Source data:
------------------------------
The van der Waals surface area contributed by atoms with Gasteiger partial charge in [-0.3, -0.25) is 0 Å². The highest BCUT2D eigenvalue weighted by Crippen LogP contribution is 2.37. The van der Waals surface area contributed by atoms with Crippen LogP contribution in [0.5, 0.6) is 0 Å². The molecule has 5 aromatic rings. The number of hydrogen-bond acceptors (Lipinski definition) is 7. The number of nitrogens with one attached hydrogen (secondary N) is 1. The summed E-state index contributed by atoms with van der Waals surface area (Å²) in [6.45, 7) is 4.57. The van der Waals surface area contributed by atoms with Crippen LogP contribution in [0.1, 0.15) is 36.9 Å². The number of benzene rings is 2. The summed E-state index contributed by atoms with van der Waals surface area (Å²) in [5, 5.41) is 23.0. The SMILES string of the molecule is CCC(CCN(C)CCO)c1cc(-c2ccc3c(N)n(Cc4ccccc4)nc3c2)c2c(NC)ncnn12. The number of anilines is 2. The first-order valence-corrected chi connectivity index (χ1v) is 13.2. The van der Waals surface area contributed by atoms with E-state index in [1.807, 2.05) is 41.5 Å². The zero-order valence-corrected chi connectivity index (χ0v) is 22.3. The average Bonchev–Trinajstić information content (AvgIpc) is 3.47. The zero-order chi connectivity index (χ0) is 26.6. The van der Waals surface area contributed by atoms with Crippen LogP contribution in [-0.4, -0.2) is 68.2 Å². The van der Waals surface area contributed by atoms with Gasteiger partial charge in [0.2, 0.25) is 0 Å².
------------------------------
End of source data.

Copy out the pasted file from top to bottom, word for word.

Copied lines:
The van der Waals surface area contributed by atoms with Gasteiger partial charge in [-0.3, -0.25) is 0 Å². The highest BCUT2D eigenvalue weighted by Crippen LogP contribution is 2.37. The van der Waals surface area contributed by atoms with Crippen LogP contribution in [0.5, 0.6) is 0 Å². The molecule has 5 aromatic rings. The number of hydrogen-bond acceptors (Lipinski definition) is 7. The number of nitrogens with one attached hydrogen (secondary N) is 1. The summed E-state index contributed by atoms with van der Waals surface area (Å²) in [6.45, 7) is 4.57. The van der Waals surface area contributed by atoms with Crippen LogP contribution in [0.1, 0.15) is 36.9 Å². The number of benzene rings is 2. The summed E-state index contributed by atoms with van der Waals surface area (Å²) in [5, 5.41) is 23.0. The SMILES string of the molecule is CCC(CCN(C)CCO)c1cc(-c2ccc3c(N)n(Cc4ccccc4)nc3c2)c2c(NC)ncnn12. The number of anilines is 2. The first-order valence-corrected chi connectivity index (χ1v) is 13.2. The van der Waals surface area contributed by atoms with E-state index in [1.807, 2.05) is 41.5 Å². The zero-order valence-corrected chi connectivity index (χ0v) is 22.3. The average Bonchev–Trinajstić information content (AvgIpc) is 3.47. The zero-order chi connectivity index (χ0) is 26.6. The van der Waals surface area contributed by atoms with Crippen LogP contribution in [-0.4, -0.2) is 68.2 Å². The van der Waals surface area contributed by atoms with Gasteiger partial charge in [0.2, 0.25) is 0 Å².